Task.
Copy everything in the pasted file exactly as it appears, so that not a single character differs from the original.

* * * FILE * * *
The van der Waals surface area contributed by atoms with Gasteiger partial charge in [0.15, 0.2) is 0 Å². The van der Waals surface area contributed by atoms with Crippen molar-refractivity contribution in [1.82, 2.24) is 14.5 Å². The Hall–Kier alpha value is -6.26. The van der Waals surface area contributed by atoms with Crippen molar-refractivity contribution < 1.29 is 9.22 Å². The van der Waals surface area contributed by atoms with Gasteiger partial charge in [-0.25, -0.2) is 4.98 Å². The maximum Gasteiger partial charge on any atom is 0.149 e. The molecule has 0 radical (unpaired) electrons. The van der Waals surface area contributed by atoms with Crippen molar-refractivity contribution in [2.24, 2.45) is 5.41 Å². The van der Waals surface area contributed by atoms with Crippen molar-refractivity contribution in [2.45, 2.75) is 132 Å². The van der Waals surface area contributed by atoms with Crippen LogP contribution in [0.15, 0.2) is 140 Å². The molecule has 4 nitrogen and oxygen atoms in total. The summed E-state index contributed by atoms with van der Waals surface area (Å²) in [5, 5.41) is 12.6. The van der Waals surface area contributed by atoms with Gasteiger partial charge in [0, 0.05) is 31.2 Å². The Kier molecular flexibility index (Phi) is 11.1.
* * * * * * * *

The van der Waals surface area contributed by atoms with Gasteiger partial charge in [0.15, 0.2) is 0 Å². The van der Waals surface area contributed by atoms with Crippen molar-refractivity contribution in [1.82, 2.24) is 14.5 Å². The Hall–Kier alpha value is -6.26. The van der Waals surface area contributed by atoms with Crippen molar-refractivity contribution < 1.29 is 9.22 Å². The van der Waals surface area contributed by atoms with Gasteiger partial charge in [-0.25, -0.2) is 4.98 Å². The maximum Gasteiger partial charge on any atom is 0.149 e. The molecule has 0 radical (unpaired) electrons. The van der Waals surface area contributed by atoms with Crippen molar-refractivity contribution in [2.24, 2.45) is 5.41 Å². The van der Waals surface area contributed by atoms with Crippen molar-refractivity contribution in [2.45, 2.75) is 132 Å². The van der Waals surface area contributed by atoms with Crippen LogP contribution in [0.15, 0.2) is 140 Å². The molecule has 4 nitrogen and oxygen atoms in total. The summed E-state index contributed by atoms with van der Waals surface area (Å²) in [5, 5.41) is 12.6. The van der Waals surface area contributed by atoms with Gasteiger partial charge in [0, 0.05) is 31.2 Å². The Kier molecular flexibility index (Phi) is 11.1.